An Ectopic Stromal Implant Model for Hematopoietic Reconstitution and In Vivo Evaluation of Bone Marrow Niches
Abstract:In adults, hematopoiesis takes places in the bone marrow, where specialized niches containing mesenchymal nonhematopoietic cells (stroma) harbor the hematopoietic stem cell (HSC). These niches are responsible and essential for the maintenance of HSCs. Attempts to expand HSCs fail to keep the general properties of stem cells, which depend on several niche components difficult to reproduce in in vitro culture systems. Here, we describe a methodology for in vivo study of hematopoietic stroma. We use stroma-loaded macroporous microcarriers implanted in the subcutaneous tissue of experimental animals and show that the ectopic stroma implant (ESI) is able to support hematopoiesis. Moreover, lethally irradiated mice can be rescued by ESI preloaded with HSCs, showing that they function as an ectopic bone marrow. ESI is also shown as a good system to study the role of different niche components. As an example, we used stromas lacking connexin 43 (Cx43) and confirm the importance of this molecule in the maintenance of the HSC niche in vivo. We believe ESI can work as an ectopic bone marrow allowing in vivo testing of different niches components and opening new avenues for the treatment of a variety of hematologic conditions particularly when stromal cell defects are the main cause of disease.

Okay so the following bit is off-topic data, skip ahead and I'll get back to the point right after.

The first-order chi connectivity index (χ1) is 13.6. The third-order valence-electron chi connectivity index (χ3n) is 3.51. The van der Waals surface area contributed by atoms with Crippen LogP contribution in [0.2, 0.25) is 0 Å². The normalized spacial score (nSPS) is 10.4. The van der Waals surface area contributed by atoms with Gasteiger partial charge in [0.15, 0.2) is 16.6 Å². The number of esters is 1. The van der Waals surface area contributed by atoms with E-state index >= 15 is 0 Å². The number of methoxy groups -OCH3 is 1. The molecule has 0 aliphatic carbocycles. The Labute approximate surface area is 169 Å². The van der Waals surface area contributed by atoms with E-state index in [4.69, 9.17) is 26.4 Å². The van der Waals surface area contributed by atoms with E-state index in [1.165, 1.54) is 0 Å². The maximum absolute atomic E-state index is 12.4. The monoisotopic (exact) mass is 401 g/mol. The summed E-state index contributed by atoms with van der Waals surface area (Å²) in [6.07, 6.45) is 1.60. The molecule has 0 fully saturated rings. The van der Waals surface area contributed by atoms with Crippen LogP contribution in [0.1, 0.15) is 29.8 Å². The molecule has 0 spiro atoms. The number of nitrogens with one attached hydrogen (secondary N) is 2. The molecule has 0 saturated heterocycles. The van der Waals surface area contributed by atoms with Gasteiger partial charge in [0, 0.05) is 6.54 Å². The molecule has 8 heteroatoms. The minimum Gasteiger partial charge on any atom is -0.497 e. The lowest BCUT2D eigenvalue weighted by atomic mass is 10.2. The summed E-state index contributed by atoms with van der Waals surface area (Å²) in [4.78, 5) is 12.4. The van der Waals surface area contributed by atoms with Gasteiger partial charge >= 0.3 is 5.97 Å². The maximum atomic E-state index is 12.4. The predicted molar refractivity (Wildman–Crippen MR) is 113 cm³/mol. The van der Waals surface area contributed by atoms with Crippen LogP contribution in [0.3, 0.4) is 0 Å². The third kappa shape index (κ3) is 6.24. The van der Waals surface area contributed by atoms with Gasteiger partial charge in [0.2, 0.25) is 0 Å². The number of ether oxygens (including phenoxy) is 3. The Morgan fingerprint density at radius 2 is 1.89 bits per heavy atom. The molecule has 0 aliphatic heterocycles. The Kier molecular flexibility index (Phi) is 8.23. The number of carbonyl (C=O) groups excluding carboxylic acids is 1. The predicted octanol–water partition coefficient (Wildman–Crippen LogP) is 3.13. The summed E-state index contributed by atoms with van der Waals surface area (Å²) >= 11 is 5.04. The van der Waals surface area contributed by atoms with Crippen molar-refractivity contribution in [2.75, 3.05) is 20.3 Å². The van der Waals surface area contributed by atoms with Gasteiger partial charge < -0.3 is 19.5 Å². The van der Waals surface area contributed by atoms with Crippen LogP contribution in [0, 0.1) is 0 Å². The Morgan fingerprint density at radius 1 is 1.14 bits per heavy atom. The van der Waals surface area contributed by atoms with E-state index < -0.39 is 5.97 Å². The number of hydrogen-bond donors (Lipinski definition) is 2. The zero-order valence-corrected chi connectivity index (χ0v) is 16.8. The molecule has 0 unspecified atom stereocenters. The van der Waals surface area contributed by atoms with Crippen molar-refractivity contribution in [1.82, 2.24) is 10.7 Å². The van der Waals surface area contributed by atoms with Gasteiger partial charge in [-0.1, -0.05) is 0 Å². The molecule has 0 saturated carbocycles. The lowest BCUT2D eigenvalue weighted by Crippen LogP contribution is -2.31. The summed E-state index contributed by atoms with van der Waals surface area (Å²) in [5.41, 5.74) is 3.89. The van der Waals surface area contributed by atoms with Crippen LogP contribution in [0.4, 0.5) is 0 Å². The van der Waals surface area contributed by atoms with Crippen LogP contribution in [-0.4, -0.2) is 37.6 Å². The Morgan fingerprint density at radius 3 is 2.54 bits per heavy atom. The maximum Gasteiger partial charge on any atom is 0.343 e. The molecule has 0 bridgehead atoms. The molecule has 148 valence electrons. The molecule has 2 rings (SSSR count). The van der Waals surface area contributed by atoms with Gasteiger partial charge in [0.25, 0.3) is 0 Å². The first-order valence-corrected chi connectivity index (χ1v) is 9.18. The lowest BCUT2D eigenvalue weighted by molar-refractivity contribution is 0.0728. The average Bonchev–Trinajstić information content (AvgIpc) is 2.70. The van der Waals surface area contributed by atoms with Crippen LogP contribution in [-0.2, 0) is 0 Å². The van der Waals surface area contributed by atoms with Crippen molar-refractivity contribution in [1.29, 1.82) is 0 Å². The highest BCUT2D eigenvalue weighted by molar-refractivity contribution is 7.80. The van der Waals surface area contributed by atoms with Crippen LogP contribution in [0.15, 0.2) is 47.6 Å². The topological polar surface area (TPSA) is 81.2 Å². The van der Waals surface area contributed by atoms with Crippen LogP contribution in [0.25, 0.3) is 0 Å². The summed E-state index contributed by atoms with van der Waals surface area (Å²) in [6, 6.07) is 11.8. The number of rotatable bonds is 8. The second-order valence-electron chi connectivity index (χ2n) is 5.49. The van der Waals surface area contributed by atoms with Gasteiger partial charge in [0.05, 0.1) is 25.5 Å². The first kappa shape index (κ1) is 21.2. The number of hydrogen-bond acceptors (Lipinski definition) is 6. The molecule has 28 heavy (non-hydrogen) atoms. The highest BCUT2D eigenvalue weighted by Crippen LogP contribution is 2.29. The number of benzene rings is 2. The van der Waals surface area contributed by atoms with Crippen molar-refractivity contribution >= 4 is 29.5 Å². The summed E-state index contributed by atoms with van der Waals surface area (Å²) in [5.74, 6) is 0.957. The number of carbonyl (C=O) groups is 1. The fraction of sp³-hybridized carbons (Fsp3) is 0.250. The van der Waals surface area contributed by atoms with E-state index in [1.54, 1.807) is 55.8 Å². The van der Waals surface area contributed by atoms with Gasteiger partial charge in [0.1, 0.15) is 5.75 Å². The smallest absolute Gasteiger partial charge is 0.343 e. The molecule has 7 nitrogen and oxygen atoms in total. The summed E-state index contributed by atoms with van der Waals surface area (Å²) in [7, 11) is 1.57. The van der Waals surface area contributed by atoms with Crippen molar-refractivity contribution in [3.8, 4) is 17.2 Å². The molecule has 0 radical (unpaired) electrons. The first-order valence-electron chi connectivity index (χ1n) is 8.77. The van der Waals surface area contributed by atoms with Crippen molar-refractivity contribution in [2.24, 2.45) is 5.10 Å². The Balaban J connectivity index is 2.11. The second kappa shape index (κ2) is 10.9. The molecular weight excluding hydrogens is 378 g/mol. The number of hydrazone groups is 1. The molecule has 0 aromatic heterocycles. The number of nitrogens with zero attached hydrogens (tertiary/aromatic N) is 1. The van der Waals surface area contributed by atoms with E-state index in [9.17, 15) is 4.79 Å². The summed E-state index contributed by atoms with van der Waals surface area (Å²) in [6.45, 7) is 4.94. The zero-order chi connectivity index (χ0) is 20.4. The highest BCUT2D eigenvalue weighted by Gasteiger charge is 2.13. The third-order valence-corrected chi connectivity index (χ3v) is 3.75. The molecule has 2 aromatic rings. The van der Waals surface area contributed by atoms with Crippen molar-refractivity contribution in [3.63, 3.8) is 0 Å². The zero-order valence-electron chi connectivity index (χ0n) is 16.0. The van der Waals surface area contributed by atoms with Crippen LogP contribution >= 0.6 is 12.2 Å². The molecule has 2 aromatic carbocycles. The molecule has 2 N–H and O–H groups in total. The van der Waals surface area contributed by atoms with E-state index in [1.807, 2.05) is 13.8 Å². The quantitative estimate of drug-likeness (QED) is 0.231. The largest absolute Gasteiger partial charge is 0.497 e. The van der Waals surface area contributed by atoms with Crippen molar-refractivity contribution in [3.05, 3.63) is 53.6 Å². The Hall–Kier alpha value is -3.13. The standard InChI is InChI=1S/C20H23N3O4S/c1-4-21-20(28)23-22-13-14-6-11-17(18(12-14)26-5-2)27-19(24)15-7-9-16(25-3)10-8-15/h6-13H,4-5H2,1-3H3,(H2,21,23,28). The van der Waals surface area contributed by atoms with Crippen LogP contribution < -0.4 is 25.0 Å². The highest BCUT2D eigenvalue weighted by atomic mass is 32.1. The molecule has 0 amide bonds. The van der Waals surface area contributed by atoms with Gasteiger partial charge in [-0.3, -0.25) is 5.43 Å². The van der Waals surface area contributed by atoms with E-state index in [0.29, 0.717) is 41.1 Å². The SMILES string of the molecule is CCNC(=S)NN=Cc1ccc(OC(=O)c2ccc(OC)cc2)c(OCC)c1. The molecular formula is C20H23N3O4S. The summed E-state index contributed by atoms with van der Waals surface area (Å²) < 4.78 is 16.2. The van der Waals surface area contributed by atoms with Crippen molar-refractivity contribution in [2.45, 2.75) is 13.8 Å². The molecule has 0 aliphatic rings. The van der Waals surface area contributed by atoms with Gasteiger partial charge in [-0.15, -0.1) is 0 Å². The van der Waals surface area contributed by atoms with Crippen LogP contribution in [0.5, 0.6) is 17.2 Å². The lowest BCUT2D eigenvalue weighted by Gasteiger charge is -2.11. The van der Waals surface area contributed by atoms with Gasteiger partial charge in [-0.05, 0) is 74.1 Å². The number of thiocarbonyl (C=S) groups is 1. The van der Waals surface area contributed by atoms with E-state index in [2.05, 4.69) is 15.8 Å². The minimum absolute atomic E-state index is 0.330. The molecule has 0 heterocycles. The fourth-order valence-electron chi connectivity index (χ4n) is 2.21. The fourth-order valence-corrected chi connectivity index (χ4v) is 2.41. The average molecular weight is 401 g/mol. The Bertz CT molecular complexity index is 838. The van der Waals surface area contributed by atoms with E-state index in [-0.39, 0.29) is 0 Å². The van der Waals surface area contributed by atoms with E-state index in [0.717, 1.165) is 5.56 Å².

Document Type: Research Article
Publication date: December 1, 2012
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- Cell Transplantation publishes original, peer-reviewed research and review articles on the subject of cell transplantation and its application to human diseases. To ensure high-quality contributions from all areas of transplantation, separate section editors and editorial boards have been established. Articles deal with a wide range of topics including physiological, medical, preclinical, tissue engineering, and device-oriented aspects of transplantation of nervous system, endocrine, growth factor-secreting, bone marrow, epithelial, endothelial, and genetically engineered cells, among others. Basic clinical studies and immunological research papers are also featured. To provide complete coverage of this revolutionary field, Cell Transplantation will report on relevant technological advances, and ethical and regulatory considerations of cell transplants. Cell Transplantation is now an Open Access journal starting with volume 18 in 2009, and therefore there will be an inexpensive publication charge, which is dependent on the number of pages, in addition to the charge for color figures. This will allow work to be disseminated to a wider audience and also entitle the corresponding author to a free PDF, as well as prepublication of an unedited version of the manuscript.